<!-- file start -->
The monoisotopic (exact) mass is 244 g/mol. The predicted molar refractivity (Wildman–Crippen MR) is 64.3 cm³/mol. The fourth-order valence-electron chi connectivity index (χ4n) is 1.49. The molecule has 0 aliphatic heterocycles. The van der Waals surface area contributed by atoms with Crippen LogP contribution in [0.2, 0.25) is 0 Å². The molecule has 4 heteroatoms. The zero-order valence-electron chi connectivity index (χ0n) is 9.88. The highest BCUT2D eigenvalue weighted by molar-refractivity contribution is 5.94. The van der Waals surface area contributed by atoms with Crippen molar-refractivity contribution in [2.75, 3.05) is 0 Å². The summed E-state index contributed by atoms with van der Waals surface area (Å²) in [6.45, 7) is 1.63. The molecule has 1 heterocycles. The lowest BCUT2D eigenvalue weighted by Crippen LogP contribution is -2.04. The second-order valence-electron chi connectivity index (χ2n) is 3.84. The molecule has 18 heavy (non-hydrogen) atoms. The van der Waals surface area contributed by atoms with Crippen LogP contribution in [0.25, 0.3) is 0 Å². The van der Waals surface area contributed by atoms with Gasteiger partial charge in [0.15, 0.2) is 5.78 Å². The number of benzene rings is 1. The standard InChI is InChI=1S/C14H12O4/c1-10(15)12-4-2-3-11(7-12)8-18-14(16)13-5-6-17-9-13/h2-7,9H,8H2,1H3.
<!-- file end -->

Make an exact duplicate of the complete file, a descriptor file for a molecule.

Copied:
The monoisotopic (exact) mass is 244 g/mol. The predicted molar refractivity (Wildman–Crippen MR) is 64.3 cm³/mol. The fourth-order valence-electron chi connectivity index (χ4n) is 1.49. The molecule has 0 aliphatic heterocycles. The van der Waals surface area contributed by atoms with Crippen LogP contribution in [0.2, 0.25) is 0 Å². The molecule has 4 heteroatoms. The zero-order valence-electron chi connectivity index (χ0n) is 9.88. The highest BCUT2D eigenvalue weighted by molar-refractivity contribution is 5.94. The van der Waals surface area contributed by atoms with Crippen molar-refractivity contribution in [2.75, 3.05) is 0 Å². The summed E-state index contributed by atoms with van der Waals surface area (Å²) in [6.45, 7) is 1.63. The molecule has 1 heterocycles. The lowest BCUT2D eigenvalue weighted by Crippen LogP contribution is -2.04. The second-order valence-electron chi connectivity index (χ2n) is 3.84. The molecule has 18 heavy (non-hydrogen) atoms. The van der Waals surface area contributed by atoms with Crippen LogP contribution in [0.25, 0.3) is 0 Å². The van der Waals surface area contributed by atoms with Gasteiger partial charge in [0.15, 0.2) is 5.78 Å². The number of benzene rings is 1. The standard InChI is InChI=1S/C14H12O4/c1-10(15)12-4-2-3-11(7-12)8-18-14(16)13-5-6-17-9-13/h2-7,9H,8H2,1H3.